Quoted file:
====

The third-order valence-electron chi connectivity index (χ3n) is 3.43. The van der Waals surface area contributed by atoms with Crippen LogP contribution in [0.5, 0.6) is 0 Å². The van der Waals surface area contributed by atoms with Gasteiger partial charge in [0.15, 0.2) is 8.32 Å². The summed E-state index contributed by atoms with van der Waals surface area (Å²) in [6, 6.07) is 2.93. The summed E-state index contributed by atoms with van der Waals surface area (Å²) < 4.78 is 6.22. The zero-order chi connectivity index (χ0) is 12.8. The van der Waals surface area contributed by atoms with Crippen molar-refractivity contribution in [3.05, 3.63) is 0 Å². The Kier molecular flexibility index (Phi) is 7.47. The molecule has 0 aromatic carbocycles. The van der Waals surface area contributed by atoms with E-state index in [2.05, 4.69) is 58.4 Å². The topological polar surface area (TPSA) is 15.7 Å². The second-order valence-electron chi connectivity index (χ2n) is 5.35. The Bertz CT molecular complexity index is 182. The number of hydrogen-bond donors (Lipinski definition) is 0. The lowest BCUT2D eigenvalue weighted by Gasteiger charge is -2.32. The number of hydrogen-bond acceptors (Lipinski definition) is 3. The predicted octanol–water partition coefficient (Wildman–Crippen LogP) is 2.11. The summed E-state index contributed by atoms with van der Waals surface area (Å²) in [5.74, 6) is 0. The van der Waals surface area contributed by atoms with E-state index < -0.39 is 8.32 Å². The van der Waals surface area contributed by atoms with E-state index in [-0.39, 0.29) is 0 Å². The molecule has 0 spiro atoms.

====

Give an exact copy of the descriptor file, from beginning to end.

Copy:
The third-order valence-electron chi connectivity index (χ3n) is 3.43. The van der Waals surface area contributed by atoms with Crippen LogP contribution in [0.5, 0.6) is 0 Å². The van der Waals surface area contributed by atoms with Gasteiger partial charge in [0.15, 0.2) is 8.32 Å². The summed E-state index contributed by atoms with van der Waals surface area (Å²) in [6, 6.07) is 2.93. The summed E-state index contributed by atoms with van der Waals surface area (Å²) < 4.78 is 6.22. The zero-order chi connectivity index (χ0) is 12.8. The van der Waals surface area contributed by atoms with Crippen molar-refractivity contribution in [3.05, 3.63) is 0 Å². The Kier molecular flexibility index (Phi) is 7.47. The molecule has 0 aromatic carbocycles. The van der Waals surface area contributed by atoms with E-state index in [2.05, 4.69) is 58.4 Å². The topological polar surface area (TPSA) is 15.7 Å². The second-order valence-electron chi connectivity index (χ2n) is 5.35. The Bertz CT molecular complexity index is 182. The number of hydrogen-bond donors (Lipinski definition) is 0. The lowest BCUT2D eigenvalue weighted by Gasteiger charge is -2.32. The number of hydrogen-bond acceptors (Lipinski definition) is 3. The predicted octanol–water partition coefficient (Wildman–Crippen LogP) is 2.11. The summed E-state index contributed by atoms with van der Waals surface area (Å²) in [5.74, 6) is 0. The van der Waals surface area contributed by atoms with E-state index < -0.39 is 8.32 Å². The van der Waals surface area contributed by atoms with E-state index in [-0.39, 0.29) is 0 Å². The molecule has 0 spiro atoms.